If the sturgeon is too big, consider not bringing on board. If it is a fish you can handle, use two people. One person can grab the fish behind the pectoral fins, the other the tail. Support the weight of the fish under its belly, ultimately holding it horizontally. Do not drop the fish. Take care in not touching the eyes, gills or gill plates. The gill plates look tough, but they will tear, causing eventual death. 

Don’t be shy, cradle the fish with both arms for the picture. Take pictures quickly and get the fish back into the water. Support the fish in the water until the fish shows signs of swimming away.  It is not a good idea to go forward and back with a fish in the water but rather a gentle side to side motion is better for revival. A fish can actually drown by pulling it backwards too much in the water.

Sturgeon easons and terminology

Most sturgeon anglers practice catch and release. There is a “keep” season in which anglers are allowed during designated dates to keep one fish per calendar year 45-50” or over 75”. Anglers desiring to harvest a sturgeon must first purchase a sturgeon tag and mail-in registration card. Anglers tag and register their sturgeon, much like a deer.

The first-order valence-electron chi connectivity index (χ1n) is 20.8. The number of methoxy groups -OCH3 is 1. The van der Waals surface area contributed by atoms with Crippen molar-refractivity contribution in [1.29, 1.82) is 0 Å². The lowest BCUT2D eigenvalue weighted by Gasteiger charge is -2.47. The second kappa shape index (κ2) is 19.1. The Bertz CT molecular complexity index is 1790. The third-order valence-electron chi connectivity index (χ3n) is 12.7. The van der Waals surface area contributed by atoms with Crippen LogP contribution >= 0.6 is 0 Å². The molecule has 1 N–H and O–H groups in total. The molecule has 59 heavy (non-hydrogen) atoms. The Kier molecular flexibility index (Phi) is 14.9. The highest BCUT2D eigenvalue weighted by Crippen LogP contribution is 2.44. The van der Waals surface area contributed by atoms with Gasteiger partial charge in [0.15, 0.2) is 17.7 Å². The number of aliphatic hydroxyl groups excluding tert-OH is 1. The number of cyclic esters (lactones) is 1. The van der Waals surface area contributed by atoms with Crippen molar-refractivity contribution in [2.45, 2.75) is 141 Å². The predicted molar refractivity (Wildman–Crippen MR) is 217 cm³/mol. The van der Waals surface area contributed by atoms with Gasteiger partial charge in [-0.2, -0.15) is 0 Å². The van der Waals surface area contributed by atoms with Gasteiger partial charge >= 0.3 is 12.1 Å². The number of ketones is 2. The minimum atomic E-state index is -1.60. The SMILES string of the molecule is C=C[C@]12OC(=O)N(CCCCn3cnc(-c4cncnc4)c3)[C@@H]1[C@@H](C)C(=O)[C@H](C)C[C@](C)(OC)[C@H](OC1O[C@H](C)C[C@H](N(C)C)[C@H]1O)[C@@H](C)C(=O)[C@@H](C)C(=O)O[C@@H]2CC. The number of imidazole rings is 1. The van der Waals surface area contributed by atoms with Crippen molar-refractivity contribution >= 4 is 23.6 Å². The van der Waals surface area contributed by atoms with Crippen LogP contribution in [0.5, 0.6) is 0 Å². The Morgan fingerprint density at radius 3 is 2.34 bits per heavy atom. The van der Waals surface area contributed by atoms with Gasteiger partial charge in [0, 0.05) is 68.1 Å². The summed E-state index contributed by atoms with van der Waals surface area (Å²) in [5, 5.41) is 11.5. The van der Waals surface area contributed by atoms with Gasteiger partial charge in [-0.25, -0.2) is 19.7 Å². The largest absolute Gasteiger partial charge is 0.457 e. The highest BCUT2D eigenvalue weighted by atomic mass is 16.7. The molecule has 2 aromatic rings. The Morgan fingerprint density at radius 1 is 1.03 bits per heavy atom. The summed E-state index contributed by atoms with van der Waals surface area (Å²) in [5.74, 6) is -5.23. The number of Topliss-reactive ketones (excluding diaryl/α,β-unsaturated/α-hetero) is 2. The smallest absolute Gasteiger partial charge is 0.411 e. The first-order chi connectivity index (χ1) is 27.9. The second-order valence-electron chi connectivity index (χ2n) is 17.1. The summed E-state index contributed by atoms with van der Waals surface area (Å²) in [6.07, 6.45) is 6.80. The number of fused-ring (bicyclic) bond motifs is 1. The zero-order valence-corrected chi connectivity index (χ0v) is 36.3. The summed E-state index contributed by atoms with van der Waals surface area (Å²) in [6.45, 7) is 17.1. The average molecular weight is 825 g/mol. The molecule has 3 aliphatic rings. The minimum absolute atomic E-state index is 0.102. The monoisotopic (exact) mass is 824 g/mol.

There are “catch and release” seasons in which anglers can lawfully fish for sturgeon with a valid MN fishing license during the open season.  No tag is needed to catch and release. Anglers looking to catch and release sturgeon can also fish during the “keep” season.

And finally, there is a stretch from mid May through June in which the sturgeon season is closed to any sturgeon fishing. Check the MN DNR fishing regulations for details.

Full service sturgeon guides are available

If you have the desire to catch a dinosaur, but don’t have a boat or the equipment, there is a great option.  Most resorts in the area are set up for sturgeon fishing or have guides who take you out. They provide everything you need for an enjoyable and usually successful day on the water. This typically includes the guide, boat, rods, reels, tackle, bait and a good idea of some of the best sturgeon holes in the river.

About The Author

Joe Henry

As a long time guide, licensed charter captain, and tournament angler, Joe Henry has made fishing a part of his everyday life. Joe “cut his teeth” on MN lakes and rivers and has guided and fished walleyes throughout the nation. Joe’s home water is now Lake of the Woods, which he has fished for over 25 years. Professionally, Joe is an outdoor communicator and a media member of the Association of Great Lakes Outdoor Writers (AGLOW). His professional background combined with his many fishing credentials lead him to his current role, Executive Director of Tourism for Lake of the Woods.